Category Archives: Leadership

Product Management by Committee

One of the key issues that plagues a delivery team is having no Product Manager to guide the team. However, something that is more troublesome is having multiple Product Managers for a single product. This is what is sometimes referred to as “Product Management by Committee”. I am reminded of a scenario where a boat in a race had 5 people managing it and 4 people actually rowing.

Did you say “Oh, Come on..!! it can’t be that bad” ?

I personally feel that if you want to set a team up for failure, this is one of the things that you could definitely do.

Let us take a closer look at what the problems could be, with having multiple product managers.

Same goal, different priorities: Each PM tries to push his Agenda. Many times, each PM might have the same overall goal, but different priorities. They don’t want to contradict / confront each other. Often, they end up talking to some key resources in the team and pushing their items / enhancements without letting the other PMs know.

Collective knowledge or Collective confusion? There is a possibility that each PM has a different understanding to a scenario in the Product domain. For example, 2 PMs might have varying understanding of how an Insurance claim is to be handled when a car being driven by a person less than 25 years of age gets into an accident at a roundabout with a car driven by a drunk person. In such a scenario, the team would be chasing a moving target if they have to listen to both PMs.

Personality clash: PMs come in all shapes and sizes. Some are more technically oriented than others, some more forceful, some more knowledgeable and some more articulative. When you have a mix of such people providing directions, the team would be torn apart and staring straight at failure.


When Ted, my colleague took up the role of the Scrum Master for one such Agile team, this was one of the things that he identified as a failure factor. He set up a meeting with all 4 Product Managers and told them that henceforth the team would be happy to take inputs from all of them, however, all decisions and directions only from one of them. The PM committee now had to decide who that would be. They nominated Dave ( one of the key stakeholders within the PM committee) to be that person for the duration of the current release. This meant that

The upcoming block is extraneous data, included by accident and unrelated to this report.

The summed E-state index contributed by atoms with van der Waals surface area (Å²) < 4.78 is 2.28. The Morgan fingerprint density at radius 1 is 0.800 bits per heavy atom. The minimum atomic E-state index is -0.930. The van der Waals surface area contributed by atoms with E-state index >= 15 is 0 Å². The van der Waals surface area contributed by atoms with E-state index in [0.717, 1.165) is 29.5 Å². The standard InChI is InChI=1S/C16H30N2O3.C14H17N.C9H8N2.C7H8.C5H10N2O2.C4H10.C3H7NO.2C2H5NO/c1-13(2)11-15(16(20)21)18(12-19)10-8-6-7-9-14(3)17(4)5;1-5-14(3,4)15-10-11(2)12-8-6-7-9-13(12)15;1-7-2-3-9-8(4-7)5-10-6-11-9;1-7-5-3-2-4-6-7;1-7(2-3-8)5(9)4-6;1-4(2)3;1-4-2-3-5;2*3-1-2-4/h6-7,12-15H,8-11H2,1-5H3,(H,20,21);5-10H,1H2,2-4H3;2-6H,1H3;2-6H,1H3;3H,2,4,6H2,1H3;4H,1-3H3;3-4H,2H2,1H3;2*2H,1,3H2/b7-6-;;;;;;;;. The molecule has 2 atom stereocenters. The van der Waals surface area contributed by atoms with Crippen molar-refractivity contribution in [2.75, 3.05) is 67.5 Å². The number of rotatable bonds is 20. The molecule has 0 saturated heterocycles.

• Dave would set priorities for the team and define the Acceptance criteria for each story.
  • Dave would resolve any conflict of ideas within the PM committee and provide direction to the Delivery team.
  • The Delivery team is not faced with various personalities with different agendas providing conflicting requirements. The team and PM have an opportunity to understand each other well and compliment each other for a successful delivery.

The team is now slowly increasing their iteration velocity, meeting most iteration commitments, gaining the trust of senior management and is able to enjoy their work. I believe this change has been the major factor in causing this turnaround.

Let us know what you think…


(Pic: Thanks to Remix Monkeys (A new creative look and Style on Urban Dance))

When the Product Manager is no longer really a Product Manager

When a new game changing feature is introduced, a Product Manager Owner – true to one’s role, does not draw lines limiting responsibilities, owns all the aspects of the feature from operations to user experience to go-to-market. The Owner comes up with the metrics that needs to be measured, works closely with all the departments like the master of an orchestra to ensure that the feature delights the customer and meets business objectives. This will usually take several iterations, pivots based on learning from experiments and sometimes operational changes for the product to gather critical mass and reach a cruising altitude. What happens next usually is that this Product Owner sub-consciously transitions into Product Manager – continuing to manage every nitty-gritty of the feature in a typical run-the-business sort of operation; nothing wrong – perfectly fine. This sub-conscious operation leads to most often playing the roles of Program Manager or an Engineering Manager or an Operations Manager. Organizations can often fail to take cognizance of such a situation and any such protracted scenario can lead to:

  • Professional staffing ignored: Product Manager operating in roles which require specialized skill-set to maximize efficiency can reduce overall efficiency. For example a skilled project manager brings his expertise in efficient resource utilization and a product manager really may not be able to concentrate on that aspect they way it should be done.
  • Reduced strategic thinking: The Product Manager is bogged down by issues that needs to be solved to run the business that he stops thinking strategically from a product’s road map perspective. A product stagnates. Crossing the chasm after a long period gets tougher and interventions become painful.
  • A rock-star Product Manager does not remain one

What should be done ideally?

  • A product manager (ideally the director of product management) should identify when the product’s/feature’s gestation period ends and requires product management not to hang-on to things which are not typically functions of product management. This requires structural changes in the organization and establishment of matrix structures to function effectively
  • The product manager should define process and the corresponding operational metrics required for healthy functioning of the feature and help in setting up specialized teams for the purpose before abdicating some roles which he used to play


There is another school of thought that Product Managers have to be jack of all trades. Definitely, yes. It is needed during gestation period and perhaps during formative years of the product.